Dane Lewis

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So far Dane Lewis has created 73 blog entries.

Going Off on Nineveh, Part 2

This sermon continues to explore Jonah's hatred for Nineveh and how it was steeped in nationalism and racism, much in the same way we are guilty of these same sins in our own lives and churches today, based on Jonah 3:10, 4:1. I can remember the first time I heard the story of Jonah.  After I heard the story, I didn’t go swimming for weeks. Oh, wait that was Jaws.  Now, I remember the story.  The whale ate Jonah, and he became a real boy.  Oh wait, that was Pinocchio.  Maybe I don’t remember the real story of Jonah as well as I thought!  All I have is images of the Veggietales version with Archibald Asparagus as Jonah (I would have gone with Bob the Cucumber myself).  And I bet I am not alone.  Ask anyone—they would tell you that Jonah is a fish story and one that is very hard to swallow, at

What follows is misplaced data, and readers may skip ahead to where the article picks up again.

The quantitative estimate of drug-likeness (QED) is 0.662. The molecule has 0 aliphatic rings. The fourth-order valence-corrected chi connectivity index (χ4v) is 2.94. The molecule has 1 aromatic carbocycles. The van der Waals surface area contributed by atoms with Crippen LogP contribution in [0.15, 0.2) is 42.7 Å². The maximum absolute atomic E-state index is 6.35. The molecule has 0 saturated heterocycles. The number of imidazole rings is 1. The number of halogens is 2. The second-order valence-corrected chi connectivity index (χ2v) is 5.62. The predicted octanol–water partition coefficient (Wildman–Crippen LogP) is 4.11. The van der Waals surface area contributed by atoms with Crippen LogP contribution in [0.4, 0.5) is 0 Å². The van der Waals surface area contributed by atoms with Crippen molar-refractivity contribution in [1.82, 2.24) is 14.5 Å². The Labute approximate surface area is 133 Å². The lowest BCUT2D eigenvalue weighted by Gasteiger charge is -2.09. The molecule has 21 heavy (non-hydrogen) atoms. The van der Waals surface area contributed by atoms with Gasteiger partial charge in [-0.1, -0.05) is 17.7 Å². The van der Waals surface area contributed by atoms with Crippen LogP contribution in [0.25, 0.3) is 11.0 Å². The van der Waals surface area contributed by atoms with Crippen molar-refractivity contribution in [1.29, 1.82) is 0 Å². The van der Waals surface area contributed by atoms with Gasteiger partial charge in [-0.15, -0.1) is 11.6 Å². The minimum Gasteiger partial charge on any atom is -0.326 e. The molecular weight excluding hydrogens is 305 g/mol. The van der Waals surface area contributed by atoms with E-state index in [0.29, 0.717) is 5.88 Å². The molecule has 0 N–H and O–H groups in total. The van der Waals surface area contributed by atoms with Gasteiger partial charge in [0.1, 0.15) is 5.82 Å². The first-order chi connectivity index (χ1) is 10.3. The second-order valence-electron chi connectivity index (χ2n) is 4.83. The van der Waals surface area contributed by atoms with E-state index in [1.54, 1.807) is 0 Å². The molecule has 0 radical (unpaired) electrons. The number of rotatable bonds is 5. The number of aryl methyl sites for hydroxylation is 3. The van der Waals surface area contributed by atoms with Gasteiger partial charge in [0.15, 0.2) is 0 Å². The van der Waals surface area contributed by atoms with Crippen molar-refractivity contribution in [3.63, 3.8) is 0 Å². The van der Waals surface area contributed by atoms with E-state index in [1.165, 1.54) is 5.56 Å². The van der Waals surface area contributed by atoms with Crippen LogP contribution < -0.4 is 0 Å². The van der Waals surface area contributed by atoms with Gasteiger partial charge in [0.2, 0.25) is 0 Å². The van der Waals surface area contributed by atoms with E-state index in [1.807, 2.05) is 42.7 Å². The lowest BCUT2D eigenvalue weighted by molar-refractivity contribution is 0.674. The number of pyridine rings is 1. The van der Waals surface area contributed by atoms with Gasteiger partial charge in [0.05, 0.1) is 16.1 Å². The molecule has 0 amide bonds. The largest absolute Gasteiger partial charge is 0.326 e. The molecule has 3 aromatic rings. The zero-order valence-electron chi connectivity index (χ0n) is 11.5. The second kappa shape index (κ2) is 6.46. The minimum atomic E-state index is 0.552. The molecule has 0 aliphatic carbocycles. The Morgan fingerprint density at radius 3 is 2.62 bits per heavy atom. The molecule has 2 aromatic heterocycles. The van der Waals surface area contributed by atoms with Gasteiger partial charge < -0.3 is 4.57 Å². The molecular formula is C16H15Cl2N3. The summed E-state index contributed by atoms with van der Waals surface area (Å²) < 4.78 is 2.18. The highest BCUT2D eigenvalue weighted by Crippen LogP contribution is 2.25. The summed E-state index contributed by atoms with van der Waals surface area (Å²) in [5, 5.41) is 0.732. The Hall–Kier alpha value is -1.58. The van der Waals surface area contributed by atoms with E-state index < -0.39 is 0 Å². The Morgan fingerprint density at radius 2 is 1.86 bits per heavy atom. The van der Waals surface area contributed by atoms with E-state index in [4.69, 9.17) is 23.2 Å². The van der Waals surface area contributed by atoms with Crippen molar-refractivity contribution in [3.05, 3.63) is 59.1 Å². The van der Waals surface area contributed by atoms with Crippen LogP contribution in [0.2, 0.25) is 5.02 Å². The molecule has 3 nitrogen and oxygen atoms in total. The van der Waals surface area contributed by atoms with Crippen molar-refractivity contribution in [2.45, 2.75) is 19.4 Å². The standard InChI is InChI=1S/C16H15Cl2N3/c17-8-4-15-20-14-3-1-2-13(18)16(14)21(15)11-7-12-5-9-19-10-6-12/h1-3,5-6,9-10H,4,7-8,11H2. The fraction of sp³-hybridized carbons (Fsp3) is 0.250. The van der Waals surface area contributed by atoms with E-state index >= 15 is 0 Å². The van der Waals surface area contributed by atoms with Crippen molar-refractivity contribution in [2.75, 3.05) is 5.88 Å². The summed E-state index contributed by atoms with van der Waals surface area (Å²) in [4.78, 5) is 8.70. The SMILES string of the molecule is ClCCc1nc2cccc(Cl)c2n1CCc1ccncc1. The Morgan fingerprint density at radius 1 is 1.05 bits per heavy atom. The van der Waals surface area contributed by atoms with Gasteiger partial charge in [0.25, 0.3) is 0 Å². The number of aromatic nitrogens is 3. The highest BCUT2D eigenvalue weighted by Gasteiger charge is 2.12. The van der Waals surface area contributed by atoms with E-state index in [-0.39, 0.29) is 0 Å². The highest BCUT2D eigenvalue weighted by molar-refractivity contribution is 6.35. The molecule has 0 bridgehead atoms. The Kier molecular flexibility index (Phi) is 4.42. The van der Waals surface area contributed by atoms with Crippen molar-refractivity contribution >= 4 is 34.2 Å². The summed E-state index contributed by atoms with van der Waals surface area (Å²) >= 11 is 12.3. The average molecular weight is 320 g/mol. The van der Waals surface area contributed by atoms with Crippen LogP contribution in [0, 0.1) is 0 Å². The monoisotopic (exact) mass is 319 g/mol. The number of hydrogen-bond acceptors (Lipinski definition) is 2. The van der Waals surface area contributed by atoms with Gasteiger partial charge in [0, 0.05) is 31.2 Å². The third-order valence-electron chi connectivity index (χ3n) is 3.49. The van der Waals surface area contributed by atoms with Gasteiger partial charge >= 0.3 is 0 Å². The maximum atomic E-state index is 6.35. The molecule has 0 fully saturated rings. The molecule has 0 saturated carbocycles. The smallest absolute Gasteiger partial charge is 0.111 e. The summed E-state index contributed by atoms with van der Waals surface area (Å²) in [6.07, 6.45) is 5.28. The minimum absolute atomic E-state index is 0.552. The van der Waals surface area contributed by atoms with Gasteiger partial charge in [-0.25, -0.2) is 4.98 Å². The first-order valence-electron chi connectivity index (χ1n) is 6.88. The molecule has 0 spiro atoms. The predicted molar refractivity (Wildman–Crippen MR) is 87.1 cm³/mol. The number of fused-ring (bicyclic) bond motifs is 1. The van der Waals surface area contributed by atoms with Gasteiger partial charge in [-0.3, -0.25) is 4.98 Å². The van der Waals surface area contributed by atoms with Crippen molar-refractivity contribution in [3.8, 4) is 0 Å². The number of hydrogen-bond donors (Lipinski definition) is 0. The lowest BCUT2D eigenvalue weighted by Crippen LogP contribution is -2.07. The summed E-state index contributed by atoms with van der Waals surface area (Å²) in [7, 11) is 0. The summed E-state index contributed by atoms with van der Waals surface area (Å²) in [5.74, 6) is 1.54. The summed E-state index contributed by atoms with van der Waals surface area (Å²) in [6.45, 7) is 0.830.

By | 2017-07-12T09:18:18+00:00 July 9th, 2017|Categories: A Whale of a Prophet, Sermon|Tags: , , , , , |

Going Off on Nineveh

This sermon discusses Jonah's hatred of Nineveh, based on Jonah 1:1-3. I can remember the first time I heard the story of Jonah.  After I heard the story, I didn’t go swimming for weeks. Oh, wait that was Jaws.  Now, I remember the story.  The whale ate Jonah, and he became a real boy.  Oh wait, that was Pinocchio.  Maybe I don’t remember the real story of Jonah as well as I thought!  All I have is images of the Veggietales version with Archibald Asparagus as Jonah (I would have gone with Bob the Cucumber myself).  And I bet I am not alone.  Ask anyone—they would tell you that Jonah is a fish story and one that is very hard to swallow, at that!  And as a result, we just don’t take these forty-eight verses very seriously (when was the last time you saw the Veggietales version of Hosea?).  But Jonah is a masterpiece of a